·geographic area: Co-authored articles were examined to determine whether all authors' institutions are from the same geographic region. This somewhat subjective category was defined as follows: for highly populated and physically large countries such as the United States, authors were considered to be from the same region if their institution were located in the same or adjacent states; for lightly populated or physically compact countries (such as New Zealand or the Netherlands, respectively), the entire country was considered to be a single geographic region.
This section discusses the amount of collaboration in publishing, the geographic/institutional spread of co-author affiliation, and the gender of authors in the IS literature.
degree of collaborative authorship
Tables 24 summarize authorship collaboration in IS. Approximately 38% of the articles have a single author; the majority of he papers are co-authored, with two or three authors (Table 2). The maximum number of authors for a single paper was six, found in a vanishingly small minority of the articles (less than 0.5%). Viewed strictly in terms of the percentage of co-authored papers (Table 3), it is readily apparent that co-authorship is the norm for all journals, over the entire period of study. The journal with the smallest degree of co-authorship, the Journal of Systems Management (JSM), saw its percentage of collaboratively written articles rise from approximately one-third to one-half; the remainder of the journals have a co-authorship rate ranging from 40% to 100%. The percentage of co-authored papers has risen slightly between 1989 and 1995 in four of the five journalsperhaps reflecting the trend to increased co-authorship reported in other fields, as the subjects matured .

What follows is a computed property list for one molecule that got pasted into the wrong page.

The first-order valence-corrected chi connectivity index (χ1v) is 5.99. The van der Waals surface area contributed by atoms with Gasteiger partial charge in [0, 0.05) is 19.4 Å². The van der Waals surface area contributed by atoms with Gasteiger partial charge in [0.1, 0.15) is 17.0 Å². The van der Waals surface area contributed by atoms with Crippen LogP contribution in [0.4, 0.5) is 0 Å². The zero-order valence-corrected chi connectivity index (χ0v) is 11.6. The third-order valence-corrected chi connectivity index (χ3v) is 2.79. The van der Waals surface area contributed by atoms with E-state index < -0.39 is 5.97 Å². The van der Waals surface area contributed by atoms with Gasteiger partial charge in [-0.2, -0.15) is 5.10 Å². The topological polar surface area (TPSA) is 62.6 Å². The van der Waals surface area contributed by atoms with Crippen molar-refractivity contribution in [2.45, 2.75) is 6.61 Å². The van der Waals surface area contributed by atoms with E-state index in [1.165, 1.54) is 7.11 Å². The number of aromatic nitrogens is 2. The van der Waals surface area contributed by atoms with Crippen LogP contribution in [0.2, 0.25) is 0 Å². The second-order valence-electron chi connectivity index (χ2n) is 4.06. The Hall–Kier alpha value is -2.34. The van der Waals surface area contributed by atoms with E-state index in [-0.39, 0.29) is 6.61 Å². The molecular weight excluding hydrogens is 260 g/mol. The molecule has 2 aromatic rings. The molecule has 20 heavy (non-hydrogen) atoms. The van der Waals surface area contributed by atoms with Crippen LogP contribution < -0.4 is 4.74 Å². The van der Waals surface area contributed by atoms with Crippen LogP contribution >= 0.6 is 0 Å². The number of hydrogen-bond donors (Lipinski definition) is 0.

number of number of percentage authors articles 1 368 37.74% 2 391 40.10% 3 171 17.54% 4 37 3.80% 5 4 0.41% 6 4 0.41% Total 975 100.00%
Table 2. Distribution of number of co-authors per paper
JSM ISR SIS MISQ DSS average 1989 36% 68% 73% 59% 1990 29% 75% 68% 57% 57% 1991 39% 92% 60% 77% 71% 68% 1992 41% 100% 40% 81% 68% 66% 1993 48% 92% 63% 89% 70% 72% 1994 46% 90% 67% 82% 70% 71% 1995 54% 87% 58% 87% 79% 75%
Table 3. Percentage of co-authored articles
Mean Variance Std dev std error Number of articles JSM 1.50 .466 .682 .039 308 ISR 2.175 .604 .777 .079 97 SIS 1.739 .655 .809 .086 88 MISQ 2.251 .954 .977 .075 171 DSS 2.071 .866 .931 .053 311 Total 1.903 .799 .894 .029 975
Table 4a. Mean number of co-authors per paper